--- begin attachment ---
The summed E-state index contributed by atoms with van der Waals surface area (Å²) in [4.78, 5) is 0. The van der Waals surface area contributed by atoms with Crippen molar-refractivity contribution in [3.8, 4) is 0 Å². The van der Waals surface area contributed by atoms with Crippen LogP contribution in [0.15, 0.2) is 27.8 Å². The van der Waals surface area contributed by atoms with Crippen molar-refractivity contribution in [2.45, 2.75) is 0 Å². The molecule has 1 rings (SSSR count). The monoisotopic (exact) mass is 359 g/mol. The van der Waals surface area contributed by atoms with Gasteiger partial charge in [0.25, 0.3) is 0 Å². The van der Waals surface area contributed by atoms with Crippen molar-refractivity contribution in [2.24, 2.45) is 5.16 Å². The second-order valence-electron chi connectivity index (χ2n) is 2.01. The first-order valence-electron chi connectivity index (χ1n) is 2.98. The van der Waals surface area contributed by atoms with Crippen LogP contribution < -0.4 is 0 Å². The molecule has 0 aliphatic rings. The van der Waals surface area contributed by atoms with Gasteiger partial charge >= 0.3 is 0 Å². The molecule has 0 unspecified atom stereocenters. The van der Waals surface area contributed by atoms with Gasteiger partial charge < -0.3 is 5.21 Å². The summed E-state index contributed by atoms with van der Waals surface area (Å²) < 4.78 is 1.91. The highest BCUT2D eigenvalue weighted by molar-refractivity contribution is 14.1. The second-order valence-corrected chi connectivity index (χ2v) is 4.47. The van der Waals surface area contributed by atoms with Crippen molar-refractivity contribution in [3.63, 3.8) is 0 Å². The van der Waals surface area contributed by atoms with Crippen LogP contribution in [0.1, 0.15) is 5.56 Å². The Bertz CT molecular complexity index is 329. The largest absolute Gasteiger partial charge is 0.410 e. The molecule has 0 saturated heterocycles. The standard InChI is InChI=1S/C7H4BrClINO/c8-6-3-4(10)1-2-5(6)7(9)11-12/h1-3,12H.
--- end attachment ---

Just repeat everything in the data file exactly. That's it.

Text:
The summed E-state index contributed by atoms with van der Waals surface area (Å²) in [4.78, 5) is 0. The van der Waals surface area contributed by atoms with Crippen molar-refractivity contribution in [3.8, 4) is 0 Å². The van der Waals surface area contributed by atoms with Crippen LogP contribution in [0.15, 0.2) is 27.8 Å². The van der Waals surface area contributed by atoms with Crippen molar-refractivity contribution in [2.45, 2.75) is 0 Å². The molecule has 1 rings (SSSR count). The monoisotopic (exact) mass is 359 g/mol. The van der Waals surface area contributed by atoms with Gasteiger partial charge in [0.25, 0.3) is 0 Å². The van der Waals surface area contributed by atoms with Crippen molar-refractivity contribution in [2.24, 2.45) is 5.16 Å². The second-order valence-electron chi connectivity index (χ2n) is 2.01. The first-order valence-electron chi connectivity index (χ1n) is 2.98. The van der Waals surface area contributed by atoms with Crippen LogP contribution < -0.4 is 0 Å². The molecule has 0 aliphatic rings. The van der Waals surface area contributed by atoms with Gasteiger partial charge >= 0.3 is 0 Å². The molecule has 0 unspecified atom stereocenters. The van der Waals surface area contributed by atoms with Gasteiger partial charge < -0.3 is 5.21 Å². The summed E-state index contributed by atoms with van der Waals surface area (Å²) < 4.78 is 1.91. The highest BCUT2D eigenvalue weighted by molar-refractivity contribution is 14.1. The second-order valence-corrected chi connectivity index (χ2v) is 4.47. The van der Waals surface area contributed by atoms with Crippen molar-refractivity contribution in [3.63, 3.8) is 0 Å². The van der Waals surface area contributed by atoms with Crippen LogP contribution in [0.1, 0.15) is 5.56 Å². The Bertz CT molecular complexity index is 329. The largest absolute Gasteiger partial charge is 0.410 e. The molecule has 0 saturated heterocycles. The standard InChI is InChI=1S/C7H4BrClINO/c8-6-3-4(10)1-2-5(6)7(9)11-12/h1-3,12H.